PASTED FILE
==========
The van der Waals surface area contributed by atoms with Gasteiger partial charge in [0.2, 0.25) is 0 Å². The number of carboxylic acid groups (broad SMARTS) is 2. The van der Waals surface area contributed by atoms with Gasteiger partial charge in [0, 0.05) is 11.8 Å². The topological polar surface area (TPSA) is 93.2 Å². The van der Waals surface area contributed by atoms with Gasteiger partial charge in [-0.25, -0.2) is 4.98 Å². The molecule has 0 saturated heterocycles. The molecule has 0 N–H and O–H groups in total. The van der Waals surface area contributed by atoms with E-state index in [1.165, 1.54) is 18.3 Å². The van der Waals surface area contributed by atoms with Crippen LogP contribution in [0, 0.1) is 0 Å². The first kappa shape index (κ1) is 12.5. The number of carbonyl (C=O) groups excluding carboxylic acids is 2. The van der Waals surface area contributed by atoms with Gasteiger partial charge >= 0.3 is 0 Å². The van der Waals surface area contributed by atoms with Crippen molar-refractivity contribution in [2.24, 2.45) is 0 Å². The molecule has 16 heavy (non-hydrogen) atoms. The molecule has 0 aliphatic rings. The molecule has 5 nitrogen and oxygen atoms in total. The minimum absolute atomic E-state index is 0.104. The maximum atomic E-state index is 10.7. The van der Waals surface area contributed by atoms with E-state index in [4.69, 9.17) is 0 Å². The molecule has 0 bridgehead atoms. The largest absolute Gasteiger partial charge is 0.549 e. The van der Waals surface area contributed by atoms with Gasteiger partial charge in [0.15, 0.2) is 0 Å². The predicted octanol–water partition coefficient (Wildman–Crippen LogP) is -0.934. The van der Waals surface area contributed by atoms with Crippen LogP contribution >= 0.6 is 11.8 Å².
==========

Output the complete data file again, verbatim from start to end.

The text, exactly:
The van der Waals surface area contributed by atoms with Gasteiger partial charge in [0.2, 0.25) is 0 Å². The number of carboxylic acid groups (broad SMARTS) is 2. The van der Waals surface area contributed by atoms with Gasteiger partial charge in [0, 0.05) is 11.8 Å². The topological polar surface area (TPSA) is 93.2 Å². The van der Waals surface area contributed by atoms with Gasteiger partial charge in [-0.25, -0.2) is 4.98 Å². The molecule has 0 saturated heterocycles. The molecule has 0 N–H and O–H groups in total. The van der Waals surface area contributed by atoms with E-state index in [1.165, 1.54) is 18.3 Å². The van der Waals surface area contributed by atoms with Crippen LogP contribution in [0, 0.1) is 0 Å². The first kappa shape index (κ1) is 12.5. The number of carbonyl (C=O) groups excluding carboxylic acids is 2. The van der Waals surface area contributed by atoms with Gasteiger partial charge >= 0.3 is 0 Å². The van der Waals surface area contributed by atoms with Crippen molar-refractivity contribution in [2.24, 2.45) is 0 Å². The molecule has 16 heavy (non-hydrogen) atoms. The molecule has 0 aliphatic rings. The molecule has 5 nitrogen and oxygen atoms in total. The minimum absolute atomic E-state index is 0.104. The maximum atomic E-state index is 10.7. The van der Waals surface area contributed by atoms with E-state index in [4.69, 9.17) is 0 Å². The molecule has 0 bridgehead atoms. The largest absolute Gasteiger partial charge is 0.549 e. The van der Waals surface area contributed by atoms with Gasteiger partial charge in [0.15, 0.2) is 0 Å². The predicted octanol–water partition coefficient (Wildman–Crippen LogP) is -0.934. The van der Waals surface area contributed by atoms with Crippen LogP contribution >= 0.6 is 11.8 Å².